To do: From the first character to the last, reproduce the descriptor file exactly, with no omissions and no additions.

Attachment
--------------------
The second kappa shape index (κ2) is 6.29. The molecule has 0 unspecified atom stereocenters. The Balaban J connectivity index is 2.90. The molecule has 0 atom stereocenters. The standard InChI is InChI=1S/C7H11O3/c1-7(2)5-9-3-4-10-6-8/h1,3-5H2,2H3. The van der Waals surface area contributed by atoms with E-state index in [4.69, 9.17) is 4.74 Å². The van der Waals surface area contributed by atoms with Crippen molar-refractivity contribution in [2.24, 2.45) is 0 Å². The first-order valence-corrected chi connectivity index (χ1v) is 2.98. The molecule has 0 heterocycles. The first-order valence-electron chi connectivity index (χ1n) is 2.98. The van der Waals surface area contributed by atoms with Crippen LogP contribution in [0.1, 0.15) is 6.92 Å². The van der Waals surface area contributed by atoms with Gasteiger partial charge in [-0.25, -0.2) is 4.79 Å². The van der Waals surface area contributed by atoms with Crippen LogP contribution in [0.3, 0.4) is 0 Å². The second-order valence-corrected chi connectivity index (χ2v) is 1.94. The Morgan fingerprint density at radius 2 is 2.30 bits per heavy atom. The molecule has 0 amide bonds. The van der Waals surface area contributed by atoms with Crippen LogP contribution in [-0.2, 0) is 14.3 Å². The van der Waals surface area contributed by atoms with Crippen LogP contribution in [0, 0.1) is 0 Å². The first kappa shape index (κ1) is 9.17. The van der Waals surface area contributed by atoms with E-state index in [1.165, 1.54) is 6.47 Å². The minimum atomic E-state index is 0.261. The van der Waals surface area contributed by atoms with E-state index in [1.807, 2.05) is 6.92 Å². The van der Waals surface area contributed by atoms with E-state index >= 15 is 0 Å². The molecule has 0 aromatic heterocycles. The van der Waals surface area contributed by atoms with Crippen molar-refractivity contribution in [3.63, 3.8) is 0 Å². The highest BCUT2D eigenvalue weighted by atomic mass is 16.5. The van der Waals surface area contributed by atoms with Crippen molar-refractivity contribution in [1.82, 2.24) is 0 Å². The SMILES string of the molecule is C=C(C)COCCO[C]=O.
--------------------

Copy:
The second kappa shape index (κ2) is 6.29. The molecule has 0 unspecified atom stereocenters. The Balaban J connectivity index is 2.90. The molecule has 0 atom stereocenters. The standard InChI is InChI=1S/C7H11O3/c1-7(2)5-9-3-4-10-6-8/h1,3-5H2,2H3. The van der Waals surface area contributed by atoms with E-state index in [4.69, 9.17) is 4.74 Å². The van der Waals surface area contributed by atoms with Crippen molar-refractivity contribution in [2.24, 2.45) is 0 Å². The first-order valence-corrected chi connectivity index (χ1v) is 2.98. The molecule has 0 heterocycles. The first-order valence-electron chi connectivity index (χ1n) is 2.98. The van der Waals surface area contributed by atoms with Crippen LogP contribution in [0.1, 0.15) is 6.92 Å². The van der Waals surface area contributed by atoms with Gasteiger partial charge in [-0.25, -0.2) is 4.79 Å². The van der Waals surface area contributed by atoms with Crippen LogP contribution in [0.3, 0.4) is 0 Å². The second-order valence-corrected chi connectivity index (χ2v) is 1.94. The Morgan fingerprint density at radius 2 is 2.30 bits per heavy atom. The molecule has 0 amide bonds. The van der Waals surface area contributed by atoms with Crippen LogP contribution in [-0.2, 0) is 14.3 Å². The van der Waals surface area contributed by atoms with Crippen LogP contribution in [0, 0.1) is 0 Å². The first kappa shape index (κ1) is 9.17. The van der Waals surface area contributed by atoms with E-state index in [1.165, 1.54) is 6.47 Å². The minimum atomic E-state index is 0.261. The van der Waals surface area contributed by atoms with E-state index in [1.807, 2.05) is 6.92 Å². The van der Waals surface area contributed by atoms with E-state index >= 15 is 0 Å². The molecule has 0 aromatic heterocycles. The van der Waals surface area contributed by atoms with Crippen molar-refractivity contribution in [3.63, 3.8) is 0 Å². The highest BCUT2D eigenvalue weighted by atomic mass is 16.5. The van der Waals surface area contributed by atoms with Crippen molar-refractivity contribution in [1.82, 2.24) is 0 Å². The SMILES string of the molecule is C=C(C)COCCO[C]=O.